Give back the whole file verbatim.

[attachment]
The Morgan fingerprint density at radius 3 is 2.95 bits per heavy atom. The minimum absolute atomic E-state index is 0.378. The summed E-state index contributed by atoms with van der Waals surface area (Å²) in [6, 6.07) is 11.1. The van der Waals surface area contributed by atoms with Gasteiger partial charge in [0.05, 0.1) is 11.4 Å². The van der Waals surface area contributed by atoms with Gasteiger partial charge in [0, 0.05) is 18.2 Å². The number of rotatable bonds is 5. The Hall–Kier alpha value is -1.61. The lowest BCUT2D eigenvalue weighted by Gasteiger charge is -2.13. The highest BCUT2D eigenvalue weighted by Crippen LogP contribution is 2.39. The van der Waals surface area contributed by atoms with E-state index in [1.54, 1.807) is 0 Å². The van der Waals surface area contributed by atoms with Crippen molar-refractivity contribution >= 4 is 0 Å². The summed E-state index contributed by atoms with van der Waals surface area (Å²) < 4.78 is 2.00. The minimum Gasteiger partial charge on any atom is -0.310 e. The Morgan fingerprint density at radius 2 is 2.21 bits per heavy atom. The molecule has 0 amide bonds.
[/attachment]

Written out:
The Morgan fingerprint density at radius 3 is 2.95 bits per heavy atom. The minimum absolute atomic E-state index is 0.378. The summed E-state index contributed by atoms with van der Waals surface area (Å²) in [6, 6.07) is 11.1. The van der Waals surface area contributed by atoms with Gasteiger partial charge in [0.05, 0.1) is 11.4 Å². The van der Waals surface area contributed by atoms with Gasteiger partial charge in [0, 0.05) is 18.2 Å². The number of rotatable bonds is 5. The Hall–Kier alpha value is -1.61. The lowest BCUT2D eigenvalue weighted by Gasteiger charge is -2.13. The highest BCUT2D eigenvalue weighted by Crippen LogP contribution is 2.39. The van der Waals surface area contributed by atoms with E-state index in [1.54, 1.807) is 0 Å². The van der Waals surface area contributed by atoms with Crippen molar-refractivity contribution >= 4 is 0 Å². The summed E-state index contributed by atoms with van der Waals surface area (Å²) < 4.78 is 2.00. The minimum Gasteiger partial charge on any atom is -0.310 e. The Morgan fingerprint density at radius 2 is 2.21 bits per heavy atom. The molecule has 0 amide bonds.